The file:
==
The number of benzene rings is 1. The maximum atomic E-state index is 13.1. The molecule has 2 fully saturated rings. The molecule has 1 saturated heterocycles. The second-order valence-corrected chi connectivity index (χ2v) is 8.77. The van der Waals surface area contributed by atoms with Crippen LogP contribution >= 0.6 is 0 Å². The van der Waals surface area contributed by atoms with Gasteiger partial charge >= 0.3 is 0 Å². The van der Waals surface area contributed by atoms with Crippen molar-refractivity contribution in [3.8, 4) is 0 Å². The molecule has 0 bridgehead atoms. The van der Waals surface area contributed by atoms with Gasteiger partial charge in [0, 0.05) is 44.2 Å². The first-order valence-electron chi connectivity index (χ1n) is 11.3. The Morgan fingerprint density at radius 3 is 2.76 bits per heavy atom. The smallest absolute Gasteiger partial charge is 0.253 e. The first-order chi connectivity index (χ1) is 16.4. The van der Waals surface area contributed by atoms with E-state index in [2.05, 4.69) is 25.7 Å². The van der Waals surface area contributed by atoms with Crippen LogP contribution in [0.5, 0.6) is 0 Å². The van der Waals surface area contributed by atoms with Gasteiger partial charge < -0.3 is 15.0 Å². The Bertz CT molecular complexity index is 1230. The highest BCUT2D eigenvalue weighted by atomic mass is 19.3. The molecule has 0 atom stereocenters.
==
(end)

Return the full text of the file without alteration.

The number of benzene rings is 1. The maximum atomic E-state index is 13.1. The molecule has 2 fully saturated rings. The molecule has 1 saturated heterocycles. The second-order valence-corrected chi connectivity index (χ2v) is 8.77. The van der Waals surface area contributed by atoms with Crippen LogP contribution >= 0.6 is 0 Å². The van der Waals surface area contributed by atoms with Gasteiger partial charge >= 0.3 is 0 Å². The van der Waals surface area contributed by atoms with Crippen molar-refractivity contribution in [3.8, 4) is 0 Å². The molecule has 0 bridgehead atoms. The van der Waals surface area contributed by atoms with Gasteiger partial charge in [0, 0.05) is 44.2 Å². The first-order valence-electron chi connectivity index (χ1n) is 11.3. The Morgan fingerprint density at radius 3 is 2.76 bits per heavy atom. The smallest absolute Gasteiger partial charge is 0.253 e. The first-order chi connectivity index (χ1) is 16.4. The van der Waals surface area contributed by atoms with E-state index in [2.05, 4.69) is 25.7 Å². The van der Waals surface area contributed by atoms with Crippen LogP contribution in [0.5, 0.6) is 0 Å². The van der Waals surface area contributed by atoms with Gasteiger partial charge < -0.3 is 15.0 Å². The Bertz CT molecular complexity index is 1230. The highest BCUT2D eigenvalue weighted by atomic mass is 19.3. The molecule has 0 atom stereocenters.